This room has a completely different atmosphere. The colours are less intense, and the works are more harmonious and dignified. However, as we are still recovering from the first part of the show, we can’t find the focus to pay attention to any of the works in much detail. Moreover, I can’t wait to show my daughter the original works of the master himself. Will she finally see the real Venus and the dancing nymphs from ‘The Allegory of Spring’? So we move on to the last part of the exhibition where we will finally meet Botticelli himself.

No-frills Botticelli
Again, the room has a completely different atmosphere compared to the first and second ones. The light is quite bright, like daylight. In this room, no music, flashy lights or explanation is needed. The works speak for themselves. Here’s where we meet no-frills Botticellis.

My daughter and I admire some paintings of Madonna and Child, and the Mystic Nativity, the only painting in the room that actually bears Botticelli’s signature. In another room, two one-to-one life size Venuses welcome us. The original ‘Birth of Venus’ is not on display so this is as close as we can get to Botticelli’s Venus. She is impressive, and it’s not hard to understand why she has become an icon, a solid part of public consciousness. She is elegant and beautiful, and with her pose and eyes she entices the audience to fancy themselves part of her mystical world. A surreal and dreamlike character. However, my daughter points out that Venus’ body is not perfect. Her neck is really long and her second toe is taller than the others.

These little imperfections make her real at the same time. For me, this makes Botticelli’s work unique, and sublime to any of the interpretations we have seen: what we see are real human beings like ourselves, but what we experience is a deeper, supernatural reality appealing to our deepest emotions.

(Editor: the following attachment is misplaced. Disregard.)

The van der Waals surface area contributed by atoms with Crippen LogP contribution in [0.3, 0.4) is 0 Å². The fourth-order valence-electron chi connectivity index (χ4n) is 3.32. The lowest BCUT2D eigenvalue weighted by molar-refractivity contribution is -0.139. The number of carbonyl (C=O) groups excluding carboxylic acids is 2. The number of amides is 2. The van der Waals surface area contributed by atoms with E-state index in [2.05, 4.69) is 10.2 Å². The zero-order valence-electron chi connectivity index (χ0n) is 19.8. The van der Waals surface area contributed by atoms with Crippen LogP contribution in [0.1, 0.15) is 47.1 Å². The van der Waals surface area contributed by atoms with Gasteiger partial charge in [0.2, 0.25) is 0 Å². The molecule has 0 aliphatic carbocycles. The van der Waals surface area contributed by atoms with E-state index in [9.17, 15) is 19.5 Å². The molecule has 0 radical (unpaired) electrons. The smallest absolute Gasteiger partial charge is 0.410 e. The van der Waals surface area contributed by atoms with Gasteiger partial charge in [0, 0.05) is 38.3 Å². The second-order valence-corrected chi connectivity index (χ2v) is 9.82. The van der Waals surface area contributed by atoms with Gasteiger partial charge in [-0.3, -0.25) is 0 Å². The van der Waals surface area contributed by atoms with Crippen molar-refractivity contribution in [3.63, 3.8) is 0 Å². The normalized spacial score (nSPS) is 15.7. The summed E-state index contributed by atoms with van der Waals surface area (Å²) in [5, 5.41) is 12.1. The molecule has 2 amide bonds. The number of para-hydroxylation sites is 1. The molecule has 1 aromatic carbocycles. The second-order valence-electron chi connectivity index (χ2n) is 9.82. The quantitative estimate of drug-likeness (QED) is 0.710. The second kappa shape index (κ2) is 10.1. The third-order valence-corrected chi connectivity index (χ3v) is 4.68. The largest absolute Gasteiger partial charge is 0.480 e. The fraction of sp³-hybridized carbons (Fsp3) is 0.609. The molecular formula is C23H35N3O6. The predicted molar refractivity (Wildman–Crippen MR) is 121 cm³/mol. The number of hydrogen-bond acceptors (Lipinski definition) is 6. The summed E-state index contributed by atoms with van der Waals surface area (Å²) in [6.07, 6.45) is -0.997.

We leave the exhibition and enter the bookshop. And finally, I can show my daughter the ‘Birth of Venus’. It’s on a small print. And what’s more: we are invited to take a selfie as ‘Venus’, in front of a wall showing the background scene of the famous picture. My daughter, who has studied Venus’ pose thoroughly, performs her best look-a-like. And so, we re-imagine Botticelli ourselves.

Whether or not you will like the exhibition depends on your expectations. If you are excited to learn how Botticelli’s most famous images have found their way into public consciousness and how artists and the commercials have adopted them in film, music, fashion, art, this is an exhibition not to be missed. You will be blown away by the diversity and the explosion of the works presented, tickling all your senses.

If you expect to see the original works that inspired most of the artwork shown, such as ‘The Birth of Venus’, and ‘Primavera’, you will be disappointed. You may want to book a trip to Florence as they are not being displayed at this exhibition.

If you are keen to see a unique collection of works by Botticelli, you should definitely go. The exhibition shows the largest collection of Botticelli paintings ever shown in Britain. Among them, there are some real gems, for example ‘Pallas and the Centaur’, and some one-to-one life size paintings of Venus. In this case, it’s probably best to do the exhibition in the reverse order so that you are still fresh and open to get moved by some of the most precious artwork out there.

Botticelli Reimagined is open until 3 July. EY are long term supporters of the V&A; EY employees receive free access to their special exhibitions.